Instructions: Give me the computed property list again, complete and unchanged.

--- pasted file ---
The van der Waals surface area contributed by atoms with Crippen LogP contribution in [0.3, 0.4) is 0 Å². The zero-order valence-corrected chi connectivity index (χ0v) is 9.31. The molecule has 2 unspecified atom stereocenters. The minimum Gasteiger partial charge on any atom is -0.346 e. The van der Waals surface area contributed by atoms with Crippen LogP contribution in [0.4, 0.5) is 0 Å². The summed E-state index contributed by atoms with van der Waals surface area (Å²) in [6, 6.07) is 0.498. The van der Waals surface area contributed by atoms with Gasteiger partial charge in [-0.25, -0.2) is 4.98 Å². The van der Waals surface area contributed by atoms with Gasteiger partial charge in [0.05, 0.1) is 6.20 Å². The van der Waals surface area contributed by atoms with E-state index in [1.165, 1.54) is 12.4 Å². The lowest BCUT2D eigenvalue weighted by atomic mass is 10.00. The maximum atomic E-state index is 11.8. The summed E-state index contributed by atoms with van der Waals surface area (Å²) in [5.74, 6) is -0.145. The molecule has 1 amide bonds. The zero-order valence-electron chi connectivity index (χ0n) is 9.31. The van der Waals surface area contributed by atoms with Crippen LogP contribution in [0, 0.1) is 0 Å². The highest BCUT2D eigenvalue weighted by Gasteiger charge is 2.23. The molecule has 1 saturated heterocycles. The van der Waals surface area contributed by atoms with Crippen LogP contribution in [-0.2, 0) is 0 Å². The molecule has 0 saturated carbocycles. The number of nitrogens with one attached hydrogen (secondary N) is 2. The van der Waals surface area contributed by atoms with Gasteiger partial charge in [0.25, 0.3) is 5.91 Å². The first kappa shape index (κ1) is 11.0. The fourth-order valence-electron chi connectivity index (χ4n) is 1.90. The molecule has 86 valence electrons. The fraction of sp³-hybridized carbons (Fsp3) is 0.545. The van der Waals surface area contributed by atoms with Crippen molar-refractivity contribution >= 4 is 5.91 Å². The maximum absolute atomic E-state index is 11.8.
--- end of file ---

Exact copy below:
The van der Waals surface area contributed by atoms with Crippen LogP contribution in [0.3, 0.4) is 0 Å². The zero-order valence-corrected chi connectivity index (χ0v) is 9.31. The molecule has 2 unspecified atom stereocenters. The minimum Gasteiger partial charge on any atom is -0.346 e. The van der Waals surface area contributed by atoms with Crippen LogP contribution in [0.4, 0.5) is 0 Å². The summed E-state index contributed by atoms with van der Waals surface area (Å²) in [6, 6.07) is 0.498. The van der Waals surface area contributed by atoms with Gasteiger partial charge in [-0.25, -0.2) is 4.98 Å². The van der Waals surface area contributed by atoms with Gasteiger partial charge in [0.05, 0.1) is 6.20 Å². The van der Waals surface area contributed by atoms with E-state index in [1.165, 1.54) is 12.4 Å². The lowest BCUT2D eigenvalue weighted by atomic mass is 10.00. The maximum atomic E-state index is 11.8. The summed E-state index contributed by atoms with van der Waals surface area (Å²) in [5.74, 6) is -0.145. The molecule has 1 amide bonds. The zero-order valence-electron chi connectivity index (χ0n) is 9.31. The van der Waals surface area contributed by atoms with Crippen LogP contribution in [0, 0.1) is 0 Å². The highest BCUT2D eigenvalue weighted by Gasteiger charge is 2.23. The molecule has 1 saturated heterocycles. The van der Waals surface area contributed by atoms with Crippen LogP contribution in [-0.2, 0) is 0 Å². The molecule has 0 saturated carbocycles. The number of nitrogens with one attached hydrogen (secondary N) is 2. The van der Waals surface area contributed by atoms with Gasteiger partial charge in [0.25, 0.3) is 5.91 Å². The first kappa shape index (κ1) is 11.0. The fourth-order valence-electron chi connectivity index (χ4n) is 1.90. The molecule has 86 valence electrons. The fraction of sp³-hybridized carbons (Fsp3) is 0.545. The van der Waals surface area contributed by atoms with Crippen molar-refractivity contribution >= 4 is 5.91 Å². The maximum absolute atomic E-state index is 11.8.